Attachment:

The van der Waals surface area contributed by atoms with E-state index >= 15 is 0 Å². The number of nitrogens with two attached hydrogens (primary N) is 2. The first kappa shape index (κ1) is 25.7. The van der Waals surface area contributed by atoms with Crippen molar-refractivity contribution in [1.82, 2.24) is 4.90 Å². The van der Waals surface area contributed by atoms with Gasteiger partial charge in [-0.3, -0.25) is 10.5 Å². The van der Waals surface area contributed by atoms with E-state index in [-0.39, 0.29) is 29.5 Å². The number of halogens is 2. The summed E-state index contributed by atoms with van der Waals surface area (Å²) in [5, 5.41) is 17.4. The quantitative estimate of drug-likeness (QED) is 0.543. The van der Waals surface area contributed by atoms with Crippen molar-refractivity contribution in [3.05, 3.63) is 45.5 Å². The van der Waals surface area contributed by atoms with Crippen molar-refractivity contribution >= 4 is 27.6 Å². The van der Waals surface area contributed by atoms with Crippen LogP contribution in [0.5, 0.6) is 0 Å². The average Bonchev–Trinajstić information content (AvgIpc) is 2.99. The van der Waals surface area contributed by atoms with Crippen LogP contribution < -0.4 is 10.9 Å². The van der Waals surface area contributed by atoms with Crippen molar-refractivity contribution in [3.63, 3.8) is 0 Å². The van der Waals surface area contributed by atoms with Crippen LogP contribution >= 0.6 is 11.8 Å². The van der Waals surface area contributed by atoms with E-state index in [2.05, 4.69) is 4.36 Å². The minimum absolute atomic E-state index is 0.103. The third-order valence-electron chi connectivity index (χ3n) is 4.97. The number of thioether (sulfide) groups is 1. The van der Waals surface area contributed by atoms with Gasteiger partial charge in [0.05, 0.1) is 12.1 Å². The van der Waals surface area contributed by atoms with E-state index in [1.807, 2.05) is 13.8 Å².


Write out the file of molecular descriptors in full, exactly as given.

The van der Waals surface area contributed by atoms with E-state index >= 15 is 0 Å². The number of nitrogens with two attached hydrogens (primary N) is 2. The first kappa shape index (κ1) is 25.7. The van der Waals surface area contributed by atoms with Crippen molar-refractivity contribution in [1.82, 2.24) is 4.90 Å². The van der Waals surface area contributed by atoms with Gasteiger partial charge in [-0.3, -0.25) is 10.5 Å². The van der Waals surface area contributed by atoms with E-state index in [-0.39, 0.29) is 29.5 Å². The number of halogens is 2. The summed E-state index contributed by atoms with van der Waals surface area (Å²) in [5, 5.41) is 17.4. The quantitative estimate of drug-likeness (QED) is 0.543. The van der Waals surface area contributed by atoms with Crippen molar-refractivity contribution in [3.05, 3.63) is 45.5 Å². The van der Waals surface area contributed by atoms with Crippen molar-refractivity contribution >= 4 is 27.6 Å². The van der Waals surface area contributed by atoms with Crippen LogP contribution in [0.5, 0.6) is 0 Å². The average Bonchev–Trinajstić information content (AvgIpc) is 2.99. The van der Waals surface area contributed by atoms with Crippen LogP contribution < -0.4 is 10.9 Å². The van der Waals surface area contributed by atoms with Crippen molar-refractivity contribution in [3.63, 3.8) is 0 Å². The van der Waals surface area contributed by atoms with Crippen LogP contribution >= 0.6 is 11.8 Å². The van der Waals surface area contributed by atoms with E-state index in [2.05, 4.69) is 4.36 Å². The minimum absolute atomic E-state index is 0.103. The third-order valence-electron chi connectivity index (χ3n) is 4.97. The number of thioether (sulfide) groups is 1. The van der Waals surface area contributed by atoms with Gasteiger partial charge in [0.05, 0.1) is 12.1 Å². The van der Waals surface area contributed by atoms with E-state index in [1.807, 2.05) is 13.8 Å².